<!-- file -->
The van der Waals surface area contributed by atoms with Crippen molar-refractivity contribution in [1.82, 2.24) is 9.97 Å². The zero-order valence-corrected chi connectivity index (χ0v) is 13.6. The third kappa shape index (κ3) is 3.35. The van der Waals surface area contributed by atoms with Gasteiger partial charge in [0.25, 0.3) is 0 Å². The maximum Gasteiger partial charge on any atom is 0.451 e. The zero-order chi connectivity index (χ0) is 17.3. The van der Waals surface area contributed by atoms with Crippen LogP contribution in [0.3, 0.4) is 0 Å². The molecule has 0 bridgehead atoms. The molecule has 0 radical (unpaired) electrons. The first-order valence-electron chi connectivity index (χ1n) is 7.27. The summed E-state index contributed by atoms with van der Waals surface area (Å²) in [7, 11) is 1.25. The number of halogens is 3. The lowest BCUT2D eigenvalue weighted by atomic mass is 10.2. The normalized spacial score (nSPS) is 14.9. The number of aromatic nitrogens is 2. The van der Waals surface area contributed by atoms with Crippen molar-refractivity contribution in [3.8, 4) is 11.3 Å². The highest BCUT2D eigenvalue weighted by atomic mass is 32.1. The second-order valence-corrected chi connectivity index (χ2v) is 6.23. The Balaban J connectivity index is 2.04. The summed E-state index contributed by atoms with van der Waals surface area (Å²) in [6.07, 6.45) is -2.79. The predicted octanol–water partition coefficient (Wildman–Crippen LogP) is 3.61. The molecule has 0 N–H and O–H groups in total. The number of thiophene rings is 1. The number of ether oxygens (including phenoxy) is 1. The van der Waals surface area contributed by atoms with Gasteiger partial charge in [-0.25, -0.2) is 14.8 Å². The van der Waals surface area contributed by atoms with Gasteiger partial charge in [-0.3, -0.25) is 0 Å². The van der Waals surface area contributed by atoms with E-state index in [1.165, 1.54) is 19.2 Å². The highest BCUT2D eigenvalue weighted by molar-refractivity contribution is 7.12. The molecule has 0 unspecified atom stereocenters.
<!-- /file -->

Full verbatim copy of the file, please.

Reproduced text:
The van der Waals surface area contributed by atoms with Crippen molar-refractivity contribution in [1.82, 2.24) is 9.97 Å². The zero-order valence-corrected chi connectivity index (χ0v) is 13.6. The third kappa shape index (κ3) is 3.35. The van der Waals surface area contributed by atoms with Gasteiger partial charge in [0.25, 0.3) is 0 Å². The maximum Gasteiger partial charge on any atom is 0.451 e. The zero-order chi connectivity index (χ0) is 17.3. The van der Waals surface area contributed by atoms with Crippen LogP contribution in [0.3, 0.4) is 0 Å². The molecule has 0 bridgehead atoms. The molecule has 0 radical (unpaired) electrons. The first-order valence-electron chi connectivity index (χ1n) is 7.27. The summed E-state index contributed by atoms with van der Waals surface area (Å²) in [7, 11) is 1.25. The number of halogens is 3. The lowest BCUT2D eigenvalue weighted by atomic mass is 10.2. The normalized spacial score (nSPS) is 14.9. The number of aromatic nitrogens is 2. The van der Waals surface area contributed by atoms with Crippen molar-refractivity contribution in [3.8, 4) is 11.3 Å². The highest BCUT2D eigenvalue weighted by atomic mass is 32.1. The second-order valence-corrected chi connectivity index (χ2v) is 6.23. The Balaban J connectivity index is 2.04. The summed E-state index contributed by atoms with van der Waals surface area (Å²) in [6.07, 6.45) is -2.79. The predicted octanol–water partition coefficient (Wildman–Crippen LogP) is 3.61. The molecule has 0 N–H and O–H groups in total. The number of thiophene rings is 1. The number of ether oxygens (including phenoxy) is 1. The van der Waals surface area contributed by atoms with Gasteiger partial charge in [-0.25, -0.2) is 14.8 Å². The van der Waals surface area contributed by atoms with Gasteiger partial charge in [-0.3, -0.25) is 0 Å². The van der Waals surface area contributed by atoms with E-state index in [1.165, 1.54) is 19.2 Å². The highest BCUT2D eigenvalue weighted by molar-refractivity contribution is 7.12. The molecule has 0 unspecified atom stereocenters.